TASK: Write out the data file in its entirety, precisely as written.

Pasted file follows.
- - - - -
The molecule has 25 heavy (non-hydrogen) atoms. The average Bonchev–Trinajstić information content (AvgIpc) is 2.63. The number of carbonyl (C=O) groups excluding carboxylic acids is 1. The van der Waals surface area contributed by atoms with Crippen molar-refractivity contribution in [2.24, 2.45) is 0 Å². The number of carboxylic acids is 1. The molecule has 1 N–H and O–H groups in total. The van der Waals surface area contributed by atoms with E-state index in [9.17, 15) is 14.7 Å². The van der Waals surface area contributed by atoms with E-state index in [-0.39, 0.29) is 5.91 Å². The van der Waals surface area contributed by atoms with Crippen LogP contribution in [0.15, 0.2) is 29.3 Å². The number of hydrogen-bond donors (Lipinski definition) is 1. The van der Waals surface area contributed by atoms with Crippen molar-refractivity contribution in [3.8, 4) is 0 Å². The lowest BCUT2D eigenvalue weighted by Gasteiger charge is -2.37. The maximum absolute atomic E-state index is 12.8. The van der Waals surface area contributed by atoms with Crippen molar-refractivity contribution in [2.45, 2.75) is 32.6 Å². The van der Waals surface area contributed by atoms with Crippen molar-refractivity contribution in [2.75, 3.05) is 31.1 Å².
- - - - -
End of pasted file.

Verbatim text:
The molecule has 25 heavy (non-hydrogen) atoms. The average Bonchev–Trinajstić information content (AvgIpc) is 2.63. The number of carbonyl (C=O) groups excluding carboxylic acids is 1. The van der Waals surface area contributed by atoms with Crippen molar-refractivity contribution in [2.24, 2.45) is 0 Å². The number of carboxylic acids is 1. The molecule has 1 N–H and O–H groups in total. The van der Waals surface area contributed by atoms with E-state index in [9.17, 15) is 14.7 Å². The van der Waals surface area contributed by atoms with E-state index in [-0.39, 0.29) is 5.91 Å². The van der Waals surface area contributed by atoms with Crippen LogP contribution in [0.15, 0.2) is 29.3 Å². The number of hydrogen-bond donors (Lipinski definition) is 1. The van der Waals surface area contributed by atoms with Crippen molar-refractivity contribution in [3.8, 4) is 0 Å². The lowest BCUT2D eigenvalue weighted by Gasteiger charge is -2.37. The maximum absolute atomic E-state index is 12.8. The van der Waals surface area contributed by atoms with Crippen molar-refractivity contribution in [2.45, 2.75) is 32.6 Å². The van der Waals surface area contributed by atoms with Crippen molar-refractivity contribution in [2.75, 3.05) is 31.1 Å².